Cheryl Schrader’s first year as president of Wright State University included more challenges than she anticipated, but she received praise for her actions even as the school faces more layoffs and a fight to avoid state fiscal watch. .
When Schrader took over at WSU on July 1, 2017, the bulk of the budget cuts were supposed to have been completed and a contract with the school’s faculty union should have already been negotiated, she said. But they weren’t, and instead of easing into her new job , Schrader was forced to address a range of issues that included unexpected health care costs that strained the budget.
Weeks before Schrader arrived, trustees slashed more than $30 million from Wright State’s fiscal year 2018 budget, but declines in revenue forced the new president and her team to implement close to $20 million more in cuts during her first year for a total budget reduction of nearly $50 million.
In June, chief business officer Walt Branson announced the university would likely see a $10 million decline in revenue during Schrader’s second year in office, signaling more layoffs among other cuts.
The most challenging problem Schrader said she encountered was $5.5 million in surprise health care costs that popped up in February. Medical claims increased and decreased by as much as $500,000 in a single week this past year, according to the university.
An exact cause for the fluctuations is unknown, but Branson and trustee Sean Fitzpatrick have said the large claims could have come from employees or their family members who had major medical problems this year or are about to retire or leave the university.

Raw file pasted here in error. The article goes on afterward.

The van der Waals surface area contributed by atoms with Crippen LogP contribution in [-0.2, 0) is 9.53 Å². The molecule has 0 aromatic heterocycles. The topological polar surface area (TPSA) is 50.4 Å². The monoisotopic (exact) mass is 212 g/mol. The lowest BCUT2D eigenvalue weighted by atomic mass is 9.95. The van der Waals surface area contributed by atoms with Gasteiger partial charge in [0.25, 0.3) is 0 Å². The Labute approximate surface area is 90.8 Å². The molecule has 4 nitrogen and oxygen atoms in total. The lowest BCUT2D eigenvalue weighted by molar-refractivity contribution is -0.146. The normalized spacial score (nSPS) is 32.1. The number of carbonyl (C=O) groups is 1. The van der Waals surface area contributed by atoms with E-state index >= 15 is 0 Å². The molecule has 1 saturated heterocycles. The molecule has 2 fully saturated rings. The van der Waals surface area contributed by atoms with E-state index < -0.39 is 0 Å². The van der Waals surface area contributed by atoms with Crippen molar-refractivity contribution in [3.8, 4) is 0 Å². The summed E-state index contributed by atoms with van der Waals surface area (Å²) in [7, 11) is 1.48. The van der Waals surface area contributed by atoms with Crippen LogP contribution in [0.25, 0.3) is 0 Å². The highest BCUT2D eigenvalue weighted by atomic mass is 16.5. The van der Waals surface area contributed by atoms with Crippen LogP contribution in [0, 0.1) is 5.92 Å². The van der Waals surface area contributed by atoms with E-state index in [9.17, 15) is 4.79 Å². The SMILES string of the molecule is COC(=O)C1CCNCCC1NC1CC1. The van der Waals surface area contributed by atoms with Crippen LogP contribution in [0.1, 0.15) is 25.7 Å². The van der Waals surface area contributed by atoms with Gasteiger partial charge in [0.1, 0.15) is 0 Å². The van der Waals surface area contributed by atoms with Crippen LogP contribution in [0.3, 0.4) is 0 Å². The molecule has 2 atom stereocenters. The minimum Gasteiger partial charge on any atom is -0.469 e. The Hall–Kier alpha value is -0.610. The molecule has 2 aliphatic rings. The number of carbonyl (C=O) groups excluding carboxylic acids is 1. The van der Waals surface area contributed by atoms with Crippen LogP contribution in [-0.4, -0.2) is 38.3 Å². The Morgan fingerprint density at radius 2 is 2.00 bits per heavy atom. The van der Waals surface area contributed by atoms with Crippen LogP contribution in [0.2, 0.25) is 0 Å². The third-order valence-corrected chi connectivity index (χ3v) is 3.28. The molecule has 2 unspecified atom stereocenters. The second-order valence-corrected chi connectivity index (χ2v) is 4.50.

“You’re moving forward, and everybody’s doing what they need to do, and then you run into something that you can’t mitigate. You just need to work through it,” Schrader said of the unexpected health care costs.
The medical claims were one of several difficulties Schrader and her team had to work through this year.
Just last week, Wright State began issuing layoff notices to 26 employees, whom Schrader declined to identify as either staff or faculty. The university has laid off about 93 people in the last two years while several other jobs have been left vacant. Barring any more unexpected financial problems, Schrader said she doesn’t foresee additional layoffs in the school’s near future.
Enrollment proved to be a continuing problem as well. Total enrollment is expected to drop below 17,000 this fall for the first time since 2007. As it is for most colleges, tuition is Wright State’s biggest single source of revenue, so the enrollment decline poses yet another issue for Schrader.
“Look at the significant challenges that the university has faced,” said Bruce Langos, an outspoken member of the board of trustees who was appointed after Schrader was hired. “I think a number of the problems are bigger than what she thought they might be.”
Year 1 performance
Schrader addressed Wright State’s financial and legal problems in a speech in her first week as president. A little more than a year later, she has managed to avert what many saw as inevitable a year ago: State fiscal watch.